The Hymns and Carols of Christmas

Saviour, Who, Exalted High

The original poem was for Lent

An excerpt from

Words: “Savior, Who, Exalted High,” Bishop Richard Mant (1776-1848), 1828, alt., in Richard Mant, Biographical Notices of the Apostles, Evangelists and Other Saints (Oxford: J. Parker, 1828), pp. 536-539, consisting of nine stanzas of 12 lines.

Charles Rogers, ed., Lyra Britannica (London: Longmans, Green and Co., 1867), pp. 392-93. Two versions: “Savior, Who, Exalted High” (Four Verses of 12 Lines) and “Son Of Man, To Thee We Cry.”

Four stanzas of 12 lines.

Verses 1, 2, 7, 9 of the original.


1. Saviour, who, exalted high
In Thy Father's majesty,
Yet vouchsaf'st Thyself to show
To Thy faithful flock below;
Foretaste of that blissful sight,
When, arrayed in glorious light,
Beaming with paternal grace,
They shall see Thee face to face.
Saviour, though this earthly shroud
Now my mortal vision cloud,
Still Thy presence let me see;
Manifest Thyself to me !

2. Son of God, to Thee I cry:
By the holy mystery
Of Thy dwelling here on earth;
By Thy pure and holy birth,
Offspring of the Virgin's womb;
By the light through midnight gloom,
Bursting on the shepherds' gaze;
By the angels' song of praise;
By the leading of the star,
The eastern sages' guide from far;
By their gifts, with worship meet,
Offer'd at Thy infant feet;
Lord, Thy presence let me see;
Manifest Thyself to me!

3. Man of sorrows, hear me cry !
By Thy great humility;
By Thy meekly bowed head;
By Thy gentle Spirit, fled
To the mansions of the dead ;
By the wound, whence issuing flow'cl
Water, mingled with Thy blood.
By Thy breathless body, laid
In the rock's sepulchral shade,
Where man ne'er before reposed,
Straitly watch'd, securely closed;
Lord, Thy presence let me see;
Manifest Thyself to me !

4. Lord of glory, God most high,
Man exalted to the sky,
God and man, to Thee I cry:
With Thy love my bosom fill;
Prompt me to perform Thy will;
Grant me, what Thou bidd'st to do,
What Thou proffer'st to pursue:
So may He, the Sire above,
Guard me with a parent's love;
So may He, the Spirit blest,
Whisper comfort, hope, and rest;
So may'st Thou, my Saviour, come,
Make this froward heart Thy home,
And manifest Thyself to me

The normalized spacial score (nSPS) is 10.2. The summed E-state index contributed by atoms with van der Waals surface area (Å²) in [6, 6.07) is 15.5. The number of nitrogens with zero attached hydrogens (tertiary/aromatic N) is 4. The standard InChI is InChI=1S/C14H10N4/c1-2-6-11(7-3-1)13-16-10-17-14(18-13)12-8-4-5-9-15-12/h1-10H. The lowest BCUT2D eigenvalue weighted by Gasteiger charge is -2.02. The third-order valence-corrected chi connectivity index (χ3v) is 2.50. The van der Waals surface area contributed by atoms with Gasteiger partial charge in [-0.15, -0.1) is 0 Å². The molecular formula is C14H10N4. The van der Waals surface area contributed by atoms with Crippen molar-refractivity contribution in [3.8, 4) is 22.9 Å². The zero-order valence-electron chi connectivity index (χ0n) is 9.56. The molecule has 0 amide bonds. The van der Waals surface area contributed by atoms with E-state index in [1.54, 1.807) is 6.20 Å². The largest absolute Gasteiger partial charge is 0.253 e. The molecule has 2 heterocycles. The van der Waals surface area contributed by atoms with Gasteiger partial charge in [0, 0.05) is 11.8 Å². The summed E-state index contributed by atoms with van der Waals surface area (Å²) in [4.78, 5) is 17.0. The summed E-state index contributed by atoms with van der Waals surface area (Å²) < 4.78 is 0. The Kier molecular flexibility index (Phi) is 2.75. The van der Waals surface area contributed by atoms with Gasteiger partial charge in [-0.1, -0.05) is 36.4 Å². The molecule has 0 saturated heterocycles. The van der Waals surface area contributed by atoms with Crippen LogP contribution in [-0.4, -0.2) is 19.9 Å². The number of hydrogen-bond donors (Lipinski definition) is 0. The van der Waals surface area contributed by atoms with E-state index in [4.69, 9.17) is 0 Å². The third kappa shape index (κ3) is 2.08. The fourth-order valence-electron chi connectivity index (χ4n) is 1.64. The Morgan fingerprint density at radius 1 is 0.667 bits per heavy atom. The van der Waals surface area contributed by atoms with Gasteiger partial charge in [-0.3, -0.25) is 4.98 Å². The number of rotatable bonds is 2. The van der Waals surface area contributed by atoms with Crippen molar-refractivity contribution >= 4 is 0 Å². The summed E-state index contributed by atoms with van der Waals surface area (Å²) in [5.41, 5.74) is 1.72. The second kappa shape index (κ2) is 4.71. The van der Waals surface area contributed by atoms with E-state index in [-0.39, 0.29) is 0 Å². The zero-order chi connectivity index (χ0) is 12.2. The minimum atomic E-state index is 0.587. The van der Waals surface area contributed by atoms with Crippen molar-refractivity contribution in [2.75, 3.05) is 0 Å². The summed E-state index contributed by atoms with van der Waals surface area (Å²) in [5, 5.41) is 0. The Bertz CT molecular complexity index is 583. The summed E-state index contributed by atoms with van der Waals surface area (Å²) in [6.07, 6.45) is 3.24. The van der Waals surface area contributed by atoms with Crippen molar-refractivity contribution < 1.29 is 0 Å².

In the Triune Deity.

* We have followed the example of Sir Roundell Palmer in presenting only four out of nine stanzas of this composition. It is contained in Dr. Mant's " Holydays of the Church."

Note from Dr. Rogers:

RICHARD MANT was born at Southampton, on the 12th February, 1776. His father, Dr. Mant, was rector of All Saints' church, Southampton, and possessed distinction as an author and general scholar. The subject of this sketch was placed at Winchester School, in 1789; he afterwards entered Trinity College, Oxford. He graduated M.A. in 1801, and in the following year was ordained as curate to his father. After different changes, he became, in 1810. Vicar of Coggeshall, Essex. In 1813, he was appointed domestic chaplain to the Archbishop of Canterbury. In 1816, he obtained the rectory of St. Botolph, Bishopsgate. In 1820, he was consecrated Bishop of Killaloe, Ireland. He was translated to the see of Down and Connor, in 1823. His last promotion took place in 1848, when he accepted the bishopric of Dromore. He died on the 2nd November, 1848. Bishop Mant was a most voluminous writer. His edition of the Bible, prepared in conjunction with Dr. George D'Oyley, is held in much esteem. He published an "English Metrical Version of the Book of Psalms,” "Ancient Hymns from the Roman Breviary, for domestic use," etc., and other works in verse. His hymns are spread over his different works.

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